Our Town

A melancholy crossroads,
Its route and purpose left behind,
When traffic, work and trade
Have moved on too many times,
Except, in part, for coal;

Hard and shabby, post-industrial,
Its changes all rung out,
Old identity long lost, apart
From cynicism’s cold sour spur:
That town which nurtured us
In its resilience, vitality and heart;

Old monks: Gone
Covenanters: Gone
Weavers: Gone
Canal: Gone
Ironworks: Gone
Papermills: Gone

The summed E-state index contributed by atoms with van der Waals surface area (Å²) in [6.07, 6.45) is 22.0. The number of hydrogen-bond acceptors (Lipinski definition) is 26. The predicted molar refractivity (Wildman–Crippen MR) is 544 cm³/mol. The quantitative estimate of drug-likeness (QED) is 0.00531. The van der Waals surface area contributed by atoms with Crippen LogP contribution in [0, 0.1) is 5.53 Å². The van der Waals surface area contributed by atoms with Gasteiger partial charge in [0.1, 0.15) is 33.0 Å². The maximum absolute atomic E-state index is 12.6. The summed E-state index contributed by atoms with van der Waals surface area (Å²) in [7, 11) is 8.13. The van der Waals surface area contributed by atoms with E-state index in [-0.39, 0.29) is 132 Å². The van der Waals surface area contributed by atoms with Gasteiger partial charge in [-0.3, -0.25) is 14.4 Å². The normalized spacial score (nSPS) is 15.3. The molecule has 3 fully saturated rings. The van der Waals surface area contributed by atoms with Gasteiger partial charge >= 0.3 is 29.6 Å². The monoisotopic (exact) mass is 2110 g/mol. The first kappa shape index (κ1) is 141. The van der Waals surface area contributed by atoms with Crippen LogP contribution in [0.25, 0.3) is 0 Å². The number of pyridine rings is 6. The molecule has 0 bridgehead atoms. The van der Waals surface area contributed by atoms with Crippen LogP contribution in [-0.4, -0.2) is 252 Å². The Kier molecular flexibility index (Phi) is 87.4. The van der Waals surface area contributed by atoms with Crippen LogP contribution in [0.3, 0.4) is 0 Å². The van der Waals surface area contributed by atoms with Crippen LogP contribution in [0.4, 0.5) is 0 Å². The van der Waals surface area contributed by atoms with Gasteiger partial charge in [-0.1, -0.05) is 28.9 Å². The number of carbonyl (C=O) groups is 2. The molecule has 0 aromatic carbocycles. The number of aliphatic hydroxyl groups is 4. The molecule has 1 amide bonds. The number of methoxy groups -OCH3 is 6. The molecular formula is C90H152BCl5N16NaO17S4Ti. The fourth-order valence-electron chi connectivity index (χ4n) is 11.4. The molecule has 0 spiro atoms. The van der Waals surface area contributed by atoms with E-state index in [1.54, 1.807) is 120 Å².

Distillery: Gone
Coalmines: Had gone….

But now the farmstead’s gone
Instead, its centuries of work
And family, a history, erased
In search of coal. A version
Of the search, the seam, the bed,
The tyrant’s rack that killed grandfather

Underground, turned opencast
To devour the fertile land, empty and
Whole, scattered as debris and dust,
Where firedamp was feared, and falls,
All to claim the power beneath it all:
The district’s fame and scourge.


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